Displaying almost 160 photos, mostly on loan from the Morgan Library in New York, the Fundación MAPFRE in Barcelona is showcasing the work of the American photographer Peter Hujar to the European public with an impressive exposition held at the Casa Garriga i Nogues (a wonderful Modernista building in the neighbourhood of the Eixample).
Peter Hujar was born in 1934 and died prematurely in 1987, but his shots are things meant to remain in the history of photography; the intimate and outstanding portraits he took of the subcultural world of his time depicts figures like Susan Sontag, William Burroughs, Fran Lebowitz, among many others well notable characters straight out of the hazy days of New York City during the ’70s and ’80s.
The show is curated by Joel Smith from New York’s Morgan Library, where the exhibition will be held in one year’s time. It is very likely one of the largest retrospectives ever put together to honour this artist, who was aiming to capture images conveying idea of closeness between the photographer and the subject chosen, with total absence of shame. His nudes all have a psychological quality and a strong sense of “singularity” (Hujar was interested in the people he was taking portraits for being original and unique in themselves).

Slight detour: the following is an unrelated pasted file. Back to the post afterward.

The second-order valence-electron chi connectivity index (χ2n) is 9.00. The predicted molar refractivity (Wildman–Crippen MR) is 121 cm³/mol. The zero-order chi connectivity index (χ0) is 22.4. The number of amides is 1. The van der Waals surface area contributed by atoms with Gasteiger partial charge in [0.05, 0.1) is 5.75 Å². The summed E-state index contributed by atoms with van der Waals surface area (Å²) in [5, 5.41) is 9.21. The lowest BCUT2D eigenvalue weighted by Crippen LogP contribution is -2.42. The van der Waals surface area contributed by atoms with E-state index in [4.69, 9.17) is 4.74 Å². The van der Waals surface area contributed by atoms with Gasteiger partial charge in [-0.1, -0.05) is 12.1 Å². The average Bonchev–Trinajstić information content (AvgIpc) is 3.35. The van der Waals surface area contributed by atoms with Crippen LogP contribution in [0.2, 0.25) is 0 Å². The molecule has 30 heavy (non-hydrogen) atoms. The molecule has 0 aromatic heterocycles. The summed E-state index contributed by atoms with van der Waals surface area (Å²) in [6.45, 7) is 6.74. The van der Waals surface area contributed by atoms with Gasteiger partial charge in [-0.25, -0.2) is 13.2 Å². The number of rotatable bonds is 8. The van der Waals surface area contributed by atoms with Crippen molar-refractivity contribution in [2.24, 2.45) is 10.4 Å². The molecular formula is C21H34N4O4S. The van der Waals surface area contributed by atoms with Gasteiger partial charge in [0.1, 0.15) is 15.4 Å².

His images are presented as a living body of work still open to artistic interpretation and in no particular chronological order. Hujar, who worked in fashion photography as well (Irving Penn and Richard Avedon inspired him), had spent two extended periods of time in Italy studying filmmaking in Rome. These experiences were extremely formative for him since they enhanced his ability to look for a story and his observer’s attitude, so that the portraits he shot would look like an outtake from a story, with a clear narrative hidden below the surface.
Hujar also circled somewhat in the orbit of “Andy Warhol World” and had a lot of East Village artists living around his studio. But he always tended to avoid figures of conventional fame and fortune, rather preferring those who, at the time, experienced alternative forms of success, before a smaller but more significant crowd.